3-4 summer onions, with the tops, chopped into 1/2” pieces (or use 1 medium red or yellow onion)

5 cloves summer garlic cloves (or use 3-4 regular garlic cloves)

2 tablespoons organic butter

2 cups water

1 vegetable or chicken bouillon cube (optional)

1 teaspoon salt (DO NOT ADD if using bouillon cube)

large handful fresh herbs: mix basil, oregano, chive, parsley)

freshly ground pepper


Heat a medium saucepan or soup pot over medium heat until warm to touch.  Add butter and onions and sauté until onions turn translucent.  Add garlic and sauté for two minutes longer.  Add potatoes and zucchini and sauté until zucchini just begins to brown slightly.    


Meanwhile, heat water and add bouillon cube, if using, to soften.  After zucchini begins to brown, add water with bouillon (or water wtih salt) to the sautéed vegetables and simmer for 25 minutes or until potatoes are tender.  Add herbs and pepper and blend with a stick blender or very carefully in batches in a regular blender.  Return to pot, taste for salt and pepper, adjust as necessary, and serve immediately.  Serves 4-6

CSAs, Backyard Gardens and Container Herbs

Posted by: Anna Dvorak Updated: April 28, 2010 - 10:46 PM



I’m a big fan of knowing where my food comes from, as much as possible.  There’s no better time to start planning on where to source food closest to home - either from a garden that is grown in your own backyard or a community garden, a pot of herbs on a patio or windowsill, or from a local CSA that delivers fresh vegetables weekly throughout the growing season.


There are so many ways to create a little patch of urban garden that will reward your family with green growing treats throughout the season.  A section of turf can be turned into a bountiful kitchen garden; a wood box made from untreated lumber can be transformed into a raised bed garden; a big pot can grow a bumper crop of the most delicious cherry tomatoes right on your deck; and even a little trough of soil can sprout a nice variety of herbs to snip and use in salads or cooking throughout the season.


If a garden in your yard isn’t possible, then there may still be time to join a community garden. Your best bet is to find a community garden near you that is a little on the young side to find available space to grow. Gardening Matters is a website that runs a listserv with lots of information and all kinds of community gardening talk.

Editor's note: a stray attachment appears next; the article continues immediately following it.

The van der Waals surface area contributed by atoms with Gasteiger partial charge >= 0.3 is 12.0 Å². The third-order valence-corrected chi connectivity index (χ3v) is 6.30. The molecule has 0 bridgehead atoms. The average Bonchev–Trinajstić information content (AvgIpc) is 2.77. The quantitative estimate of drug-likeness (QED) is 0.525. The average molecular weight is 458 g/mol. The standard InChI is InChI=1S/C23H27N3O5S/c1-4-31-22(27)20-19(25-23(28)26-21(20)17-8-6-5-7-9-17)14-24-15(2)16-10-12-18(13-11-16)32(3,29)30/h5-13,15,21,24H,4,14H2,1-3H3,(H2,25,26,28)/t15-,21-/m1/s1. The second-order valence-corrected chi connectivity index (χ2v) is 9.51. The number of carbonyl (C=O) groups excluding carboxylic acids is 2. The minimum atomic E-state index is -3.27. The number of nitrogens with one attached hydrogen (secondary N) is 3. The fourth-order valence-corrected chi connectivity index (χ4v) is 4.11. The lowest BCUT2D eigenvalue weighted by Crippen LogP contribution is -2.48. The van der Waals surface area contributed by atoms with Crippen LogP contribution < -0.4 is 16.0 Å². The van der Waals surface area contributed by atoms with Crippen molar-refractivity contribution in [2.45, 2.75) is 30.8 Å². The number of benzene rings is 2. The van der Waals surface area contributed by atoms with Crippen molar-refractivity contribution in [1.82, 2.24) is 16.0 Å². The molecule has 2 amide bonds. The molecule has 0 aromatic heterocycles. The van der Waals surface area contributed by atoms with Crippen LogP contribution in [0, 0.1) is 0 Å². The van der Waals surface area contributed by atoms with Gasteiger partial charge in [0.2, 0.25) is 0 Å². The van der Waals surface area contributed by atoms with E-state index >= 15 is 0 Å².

No time to garden? A Community Supported Agriculture (CSA) share is a wonderful way to become directly involved in a small farm by directly investing in the farm operations in return for a weekly share of vegetables throughout the season.  A CSA might be one step removed from a backyard garden, but it still provides the share members with a close connection to the growing season.  With weekly updates along with a box of vegetables, members are naturally partners and risk takers as the changing whims of weather and nature positively or negatively impact the produce grown on the farm. The reward is incredible – fresh off the farm vegetables, with a deeper understanding of what truly seasonal food means and how hard it is to be a farmer.


Even if there is only time to make a weekly trip to the farmers’ market, the benefits of eating vegetables grown as close to your back door as possible are huge. Less time spent out of the ground means fresher, more nutrient-packed and better tasting vegetables, which need nothing more than a little washing and light preparation to make their flavors sing.


I saw a reproduction of an old sign when I was shopping at the Traditional Foods Warehouse yesterday. It read:


Food  1918


1. Buy it with thought.

2. Cook it with care.

3. Serve just enough.

4. Save what will keep.

5. Eat what would spoil

6. Home grown is best.


Just about says it all, doesn’t it?  


Spring-Summer Garden Salad with Herbs in a Bowl


1 clove garlic or 2 teaspoons minced garlic scapes

juice of 1/4 lemon, squeezed

1/2 teaspoon Dijon mustard

big pinch sea salt

2 - 4 tablespoons extra-virgin olive oil

freshly ground pepper

2 big handfuls fresh salad greens, rinsed and spun dry - use any combination of arugula, baby greens, leaf lettuce

1 big handful fresh herbs - use any combination of basil, oregano, mint, tarragon and nasturtiums


In a big salad bowl, combine garlic, onion, lemon juice, mustard and salt. Whisk with a fork to combine. Let sit while you wash and spin-dry the lettuce and remove the herbs from their stems.  Whisk the olive oil into the salad bowl ingredients until well-combined. Add pepper and salt to taste. Tear lettuce into the bowl and add the handful of fresh herbs. Using two forks or two big serving spoons, toss the salad greens with the dressing in the bowl until all the leaves are coated and glossy with oil.  Taste a leaf and add more fresh pepper as desired. Garnish with a big handful of pansies or nasturtiums and serve.



Connect with twitterConnect with facebookConnect with Google+Connect with PinterestConnect with PinterestConnect with RssfeedConnect with email newsletters